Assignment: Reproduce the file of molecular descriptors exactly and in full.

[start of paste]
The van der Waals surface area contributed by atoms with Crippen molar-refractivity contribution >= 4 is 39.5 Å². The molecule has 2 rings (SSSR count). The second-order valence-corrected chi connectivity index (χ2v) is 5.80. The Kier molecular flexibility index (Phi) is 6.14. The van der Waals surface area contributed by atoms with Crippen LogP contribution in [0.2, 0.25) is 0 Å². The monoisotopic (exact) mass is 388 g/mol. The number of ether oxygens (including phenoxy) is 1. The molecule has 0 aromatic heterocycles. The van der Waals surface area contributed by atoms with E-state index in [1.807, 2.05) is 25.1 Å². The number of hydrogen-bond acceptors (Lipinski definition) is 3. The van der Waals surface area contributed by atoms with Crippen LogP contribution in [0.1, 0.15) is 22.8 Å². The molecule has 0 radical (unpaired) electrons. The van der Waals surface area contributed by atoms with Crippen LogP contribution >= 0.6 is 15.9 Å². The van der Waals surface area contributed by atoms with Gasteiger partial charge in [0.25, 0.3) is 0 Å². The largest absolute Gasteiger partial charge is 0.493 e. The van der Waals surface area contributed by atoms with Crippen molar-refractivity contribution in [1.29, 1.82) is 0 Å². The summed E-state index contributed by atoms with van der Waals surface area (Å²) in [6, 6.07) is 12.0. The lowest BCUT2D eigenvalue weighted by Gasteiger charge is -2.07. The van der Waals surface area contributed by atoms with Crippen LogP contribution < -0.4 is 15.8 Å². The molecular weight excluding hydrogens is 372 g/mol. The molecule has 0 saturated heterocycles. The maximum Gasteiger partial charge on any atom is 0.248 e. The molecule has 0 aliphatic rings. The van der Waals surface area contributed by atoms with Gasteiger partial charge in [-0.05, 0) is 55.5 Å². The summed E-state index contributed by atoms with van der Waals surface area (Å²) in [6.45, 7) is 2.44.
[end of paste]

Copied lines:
The van der Waals surface area contributed by atoms with Crippen molar-refractivity contribution >= 4 is 39.5 Å². The molecule has 2 rings (SSSR count). The second-order valence-corrected chi connectivity index (χ2v) is 5.80. The Kier molecular flexibility index (Phi) is 6.14. The van der Waals surface area contributed by atoms with Crippen LogP contribution in [0.2, 0.25) is 0 Å². The monoisotopic (exact) mass is 388 g/mol. The number of ether oxygens (including phenoxy) is 1. The molecule has 0 aromatic heterocycles. The van der Waals surface area contributed by atoms with E-state index in [1.807, 2.05) is 25.1 Å². The number of hydrogen-bond acceptors (Lipinski definition) is 3. The van der Waals surface area contributed by atoms with Crippen LogP contribution in [0.1, 0.15) is 22.8 Å². The molecule has 0 radical (unpaired) electrons. The van der Waals surface area contributed by atoms with Crippen LogP contribution >= 0.6 is 15.9 Å². The van der Waals surface area contributed by atoms with Gasteiger partial charge in [0.25, 0.3) is 0 Å². The largest absolute Gasteiger partial charge is 0.493 e. The van der Waals surface area contributed by atoms with Crippen molar-refractivity contribution in [1.29, 1.82) is 0 Å². The summed E-state index contributed by atoms with van der Waals surface area (Å²) in [6, 6.07) is 12.0. The lowest BCUT2D eigenvalue weighted by Gasteiger charge is -2.07. The van der Waals surface area contributed by atoms with Crippen LogP contribution < -0.4 is 15.8 Å². The molecular weight excluding hydrogens is 372 g/mol. The molecule has 0 saturated heterocycles. The maximum Gasteiger partial charge on any atom is 0.248 e. The molecule has 0 aliphatic rings. The van der Waals surface area contributed by atoms with Gasteiger partial charge in [-0.05, 0) is 55.5 Å². The summed E-state index contributed by atoms with van der Waals surface area (Å²) in [6.45, 7) is 2.44.